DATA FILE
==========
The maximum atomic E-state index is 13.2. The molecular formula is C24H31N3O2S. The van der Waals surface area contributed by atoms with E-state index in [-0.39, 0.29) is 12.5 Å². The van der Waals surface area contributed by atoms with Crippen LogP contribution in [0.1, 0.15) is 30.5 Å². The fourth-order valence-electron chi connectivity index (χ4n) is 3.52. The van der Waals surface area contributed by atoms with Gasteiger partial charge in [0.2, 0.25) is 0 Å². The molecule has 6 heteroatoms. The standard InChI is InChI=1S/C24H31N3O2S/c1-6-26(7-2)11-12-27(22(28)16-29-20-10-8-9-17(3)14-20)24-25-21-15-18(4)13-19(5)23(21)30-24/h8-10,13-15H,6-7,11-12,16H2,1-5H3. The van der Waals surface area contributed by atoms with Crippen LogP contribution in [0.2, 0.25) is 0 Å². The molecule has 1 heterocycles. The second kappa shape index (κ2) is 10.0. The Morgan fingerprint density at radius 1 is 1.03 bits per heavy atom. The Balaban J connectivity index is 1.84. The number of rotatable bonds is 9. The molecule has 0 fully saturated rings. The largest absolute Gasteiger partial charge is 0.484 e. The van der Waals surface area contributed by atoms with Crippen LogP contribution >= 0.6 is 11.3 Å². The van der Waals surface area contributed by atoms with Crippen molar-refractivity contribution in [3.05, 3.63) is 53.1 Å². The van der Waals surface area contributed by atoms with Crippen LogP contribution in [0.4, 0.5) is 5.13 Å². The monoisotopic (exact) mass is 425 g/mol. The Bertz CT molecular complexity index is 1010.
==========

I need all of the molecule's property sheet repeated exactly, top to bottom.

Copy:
The maximum atomic E-state index is 13.2. The molecular formula is C24H31N3O2S. The van der Waals surface area contributed by atoms with E-state index in [-0.39, 0.29) is 12.5 Å². The van der Waals surface area contributed by atoms with Crippen LogP contribution in [0.1, 0.15) is 30.5 Å². The fourth-order valence-electron chi connectivity index (χ4n) is 3.52. The van der Waals surface area contributed by atoms with Gasteiger partial charge in [0.2, 0.25) is 0 Å². The molecule has 6 heteroatoms. The standard InChI is InChI=1S/C24H31N3O2S/c1-6-26(7-2)11-12-27(22(28)16-29-20-10-8-9-17(3)14-20)24-25-21-15-18(4)13-19(5)23(21)30-24/h8-10,13-15H,6-7,11-12,16H2,1-5H3. The van der Waals surface area contributed by atoms with Crippen LogP contribution in [0.2, 0.25) is 0 Å². The molecule has 1 heterocycles. The second kappa shape index (κ2) is 10.0. The Morgan fingerprint density at radius 1 is 1.03 bits per heavy atom. The Balaban J connectivity index is 1.84. The number of rotatable bonds is 9. The molecule has 0 fully saturated rings. The largest absolute Gasteiger partial charge is 0.484 e. The van der Waals surface area contributed by atoms with Crippen LogP contribution >= 0.6 is 11.3 Å². The van der Waals surface area contributed by atoms with Crippen molar-refractivity contribution in [3.05, 3.63) is 53.1 Å². The van der Waals surface area contributed by atoms with Crippen LogP contribution in [0.4, 0.5) is 5.13 Å². The monoisotopic (exact) mass is 425 g/mol. The Bertz CT molecular complexity index is 1010.